Tag: Carlos Quentin

Top 5 Issues the San Diego Padres Need to Address to Turn Things Around

Since getting swept by Joe Torre and the New York Yankees in the 1998 World Series, the San Diego Padres have only played playoff ball twice.

Even on those two occasions that they managed to take an underpaid club and over-perform enough to swing the bats in October, they’ve only been victorious once.

Not since Khalil Greene was making acrobatic plays at shortstop before making the throw to Adrian Gonzalez at first base has this team hung an NL West banner. Eight years later, Greene is five years into his retirement, while Gonzalez finds himself playing baseball up the I-5 with Magic Johnson. Meanwhile, the Friars are still trying to figure this whole baseball thing out and turn things around.

It may take some collective prayers.

It may take a complete overhaul of the League’s hatred for parity by implementing a salary cap 

Either way, read on to find out what this club can do to improve.

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Zack Greinke Injury Proves One Thing: LA Dodgers Are True Media Darlings

Matt Kemp’s sluggish start is suddenly the least of the Los Angeles Dodgers‘ concerns.

That’s because Zack Greinke fractured his collarbone in a donnybrook that was triggered when Carlos Quentin charged the mound after being plunked in the shoulder by a fastball. You might’ve heard, as the incident’s getting a bit of media coverage.

Whether the injury occurred in the initial collision between the two or at the bottom of the pile of humanity that formed on top of them is immaterial. Even a shameless Dodger basher must admit the San Diego Padres‘ slugger owns the blame for both and rightfully so. 

But the larger media reaction—more or less summarized by this gem—has been incredible from one angle and predictable from another.

It’s been incredible because there seems to be a groundswell behind the idea that Quentin deserved a longer suspension than the eight games he got and is appealing (a similar suspension to those received by MLB‘s recent hard chargers).

That would make sense if Carlos did something totally unreasonable like charging the mound when there was obviously no intent (say, if he were hit with a curve ball) or knocked Greinke to the ground then stomped him out.

In those scenarios, the Stanford alum would’ve actually crossed a line by baseball standards.

In this case, though, I don’t see it.

That’s not to say the Dodgers’ No. 2 starter was definitely throwing at Quentin. It’s to say that nothing rules out the possibility.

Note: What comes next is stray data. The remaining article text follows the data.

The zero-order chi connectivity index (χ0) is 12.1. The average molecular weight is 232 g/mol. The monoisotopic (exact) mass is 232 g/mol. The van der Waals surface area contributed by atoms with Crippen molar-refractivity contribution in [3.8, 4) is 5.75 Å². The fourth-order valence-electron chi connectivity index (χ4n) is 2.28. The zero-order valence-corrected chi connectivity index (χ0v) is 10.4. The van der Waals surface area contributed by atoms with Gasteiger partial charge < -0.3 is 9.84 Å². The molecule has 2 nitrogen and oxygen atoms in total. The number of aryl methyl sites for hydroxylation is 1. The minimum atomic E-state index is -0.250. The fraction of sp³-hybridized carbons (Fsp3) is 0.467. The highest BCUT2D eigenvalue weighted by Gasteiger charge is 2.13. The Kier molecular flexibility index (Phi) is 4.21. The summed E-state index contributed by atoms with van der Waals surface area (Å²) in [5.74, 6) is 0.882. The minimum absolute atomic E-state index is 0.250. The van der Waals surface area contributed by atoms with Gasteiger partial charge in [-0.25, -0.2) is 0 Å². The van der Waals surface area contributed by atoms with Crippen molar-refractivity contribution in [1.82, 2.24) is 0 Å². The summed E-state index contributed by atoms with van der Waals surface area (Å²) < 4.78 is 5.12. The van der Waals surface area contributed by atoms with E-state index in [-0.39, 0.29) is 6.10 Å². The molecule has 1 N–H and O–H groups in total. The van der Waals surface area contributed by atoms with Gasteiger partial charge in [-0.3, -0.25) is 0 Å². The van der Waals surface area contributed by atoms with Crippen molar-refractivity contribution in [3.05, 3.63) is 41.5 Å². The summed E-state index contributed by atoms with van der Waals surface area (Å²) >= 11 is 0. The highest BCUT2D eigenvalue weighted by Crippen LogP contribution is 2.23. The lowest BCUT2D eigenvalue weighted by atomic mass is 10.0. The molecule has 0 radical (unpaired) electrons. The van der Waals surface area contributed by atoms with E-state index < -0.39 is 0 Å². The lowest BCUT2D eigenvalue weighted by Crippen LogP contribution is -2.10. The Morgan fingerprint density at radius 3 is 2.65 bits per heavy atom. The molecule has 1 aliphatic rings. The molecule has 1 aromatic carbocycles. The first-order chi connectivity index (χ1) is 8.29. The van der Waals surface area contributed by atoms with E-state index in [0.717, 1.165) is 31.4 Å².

Many people keep pointing to the game context as proof that Greinke couldn’t have been targeting a guy he’d already hit twice in his career. LA was up by one run and the count was 3-2 on the Padres’ No. 3 hitter who was leading off the sixth inning…

That’s it.

For some reason, nobody would ever throw at a batter in that situation.

Forget the history between the two players.

As Jayson Stark points out, Greinke‘s hit Quentin about once every 10 times the two have faced each other since 2008. In that same span, he’s hit a batter not named Carlos Quentin once every 225 plate appearances.

Forget that it’s April and there are still over 150 games to play. Yes, an April win counts as much as a September win, but let’s not be naive.

Forget that Zack Greinke is a player who’s gone on record implying that winning isn’t the most important thing to him. Forget that the Friars’ lineup falls off a cliff after Quentin so you wouldn’t be throwing a strike to the opposition’s most dangerous hitter when he’s sitting in full count in a one-run game. Which means if Greinke doesn’t think the hitter would go fishing and has a beef with him, dousing him might be an entirely attractive option.

Forget that Greinke is one of the premier arms in the game. One who probably wouldn’t be too concerned about pitching through a leadoff baserunner regardless of what was waiting in the wings. Infinitely less so when those hitters are Yonder Alonso, Jedd Gyorko and Nick Hundley.

Forget all of that because nobody would throw at the leadoff hitter in the sixth inning of a one-run game. Ever.

That seems like a foolish argument to me.

Again, that’s not to say the right-hander was clearly throwing at Quentin or even that Carlos behaved reasonably.

To be honest, that pitch looked like Greinke pulled his fastball too much and it tailed back on him. Happens all the time.

Furthermore, the Padre is notorious for hanging over the plate and lunging into pitches, then not trying to avoid the HBP when the offering bores inside. When you get pegged as often as he does (check the second subheading here), you probably shouldn’t be headed to the mound except under the most explicit of circumstances.

And given the game context, it is unlikely that there was intent behind the fastball.

Not out of the question for the reasons stated, but unless the righty sincerely and viscerally dislikes Quentin, it would be a strange spot to throw at someone.

However, melees over misunderstandings aren’t exactly rare.